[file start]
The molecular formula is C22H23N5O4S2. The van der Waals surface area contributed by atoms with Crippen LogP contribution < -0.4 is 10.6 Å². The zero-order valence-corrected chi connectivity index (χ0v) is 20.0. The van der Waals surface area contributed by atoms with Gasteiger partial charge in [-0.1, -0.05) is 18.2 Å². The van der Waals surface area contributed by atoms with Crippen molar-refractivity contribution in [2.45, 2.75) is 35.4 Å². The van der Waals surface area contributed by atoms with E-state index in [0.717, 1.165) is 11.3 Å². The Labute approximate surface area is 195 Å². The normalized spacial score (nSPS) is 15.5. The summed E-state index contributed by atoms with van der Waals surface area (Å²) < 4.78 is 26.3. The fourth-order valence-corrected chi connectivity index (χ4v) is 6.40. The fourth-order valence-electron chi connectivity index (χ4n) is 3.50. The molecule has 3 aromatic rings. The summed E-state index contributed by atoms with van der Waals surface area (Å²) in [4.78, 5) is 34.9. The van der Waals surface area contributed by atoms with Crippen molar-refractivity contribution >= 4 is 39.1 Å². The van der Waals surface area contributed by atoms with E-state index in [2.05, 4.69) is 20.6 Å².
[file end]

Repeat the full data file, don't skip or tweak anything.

The molecular formula is C22H23N5O4S2. The van der Waals surface area contributed by atoms with Crippen LogP contribution < -0.4 is 10.6 Å². The zero-order valence-corrected chi connectivity index (χ0v) is 20.0. The van der Waals surface area contributed by atoms with Gasteiger partial charge in [-0.1, -0.05) is 18.2 Å². The van der Waals surface area contributed by atoms with Crippen molar-refractivity contribution in [2.45, 2.75) is 35.4 Å². The van der Waals surface area contributed by atoms with E-state index in [0.717, 1.165) is 11.3 Å². The Labute approximate surface area is 195 Å². The normalized spacial score (nSPS) is 15.5. The summed E-state index contributed by atoms with van der Waals surface area (Å²) < 4.78 is 26.3. The fourth-order valence-corrected chi connectivity index (χ4v) is 6.40. The fourth-order valence-electron chi connectivity index (χ4n) is 3.50. The molecule has 3 aromatic rings. The summed E-state index contributed by atoms with van der Waals surface area (Å²) in [4.78, 5) is 34.9. The van der Waals surface area contributed by atoms with Crippen molar-refractivity contribution >= 4 is 39.1 Å². The van der Waals surface area contributed by atoms with E-state index in [2.05, 4.69) is 20.6 Å².